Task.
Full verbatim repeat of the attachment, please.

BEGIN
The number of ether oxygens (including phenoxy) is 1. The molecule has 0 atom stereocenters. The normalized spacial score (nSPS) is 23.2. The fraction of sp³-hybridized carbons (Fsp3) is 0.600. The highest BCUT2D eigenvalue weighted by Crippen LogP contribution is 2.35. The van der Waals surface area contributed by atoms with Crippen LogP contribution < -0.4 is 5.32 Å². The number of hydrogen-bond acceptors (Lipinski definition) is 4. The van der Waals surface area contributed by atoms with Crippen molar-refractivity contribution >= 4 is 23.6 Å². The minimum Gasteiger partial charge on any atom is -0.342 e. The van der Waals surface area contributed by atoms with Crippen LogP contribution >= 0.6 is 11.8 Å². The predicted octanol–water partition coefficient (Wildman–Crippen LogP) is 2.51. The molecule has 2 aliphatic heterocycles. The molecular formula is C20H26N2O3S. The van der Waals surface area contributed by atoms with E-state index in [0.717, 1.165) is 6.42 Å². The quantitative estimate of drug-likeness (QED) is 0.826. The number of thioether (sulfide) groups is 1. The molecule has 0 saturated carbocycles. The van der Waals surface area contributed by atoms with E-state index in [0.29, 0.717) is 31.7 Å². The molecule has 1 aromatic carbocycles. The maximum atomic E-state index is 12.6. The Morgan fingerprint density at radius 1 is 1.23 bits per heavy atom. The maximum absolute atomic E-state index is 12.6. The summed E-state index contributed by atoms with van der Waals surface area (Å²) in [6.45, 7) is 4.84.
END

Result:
The number of ether oxygens (including phenoxy) is 1. The molecule has 0 atom stereocenters. The normalized spacial score (nSPS) is 23.2. The fraction of sp³-hybridized carbons (Fsp3) is 0.600. The highest BCUT2D eigenvalue weighted by Crippen LogP contribution is 2.35. The van der Waals surface area contributed by atoms with Crippen LogP contribution < -0.4 is 5.32 Å². The number of hydrogen-bond acceptors (Lipinski definition) is 4. The van der Waals surface area contributed by atoms with Crippen molar-refractivity contribution >= 4 is 23.6 Å². The minimum Gasteiger partial charge on any atom is -0.342 e. The van der Waals surface area contributed by atoms with Crippen LogP contribution >= 0.6 is 11.8 Å². The predicted octanol–water partition coefficient (Wildman–Crippen LogP) is 2.51. The molecule has 2 aliphatic heterocycles. The molecular formula is C20H26N2O3S. The van der Waals surface area contributed by atoms with E-state index in [0.717, 1.165) is 6.42 Å². The quantitative estimate of drug-likeness (QED) is 0.826. The number of thioether (sulfide) groups is 1. The molecule has 0 saturated carbocycles. The van der Waals surface area contributed by atoms with E-state index in [0.29, 0.717) is 31.7 Å². The molecule has 1 aromatic carbocycles. The maximum atomic E-state index is 12.6. The Morgan fingerprint density at radius 1 is 1.23 bits per heavy atom. The maximum absolute atomic E-state index is 12.6. The summed E-state index contributed by atoms with van der Waals surface area (Å²) in [6.45, 7) is 4.84.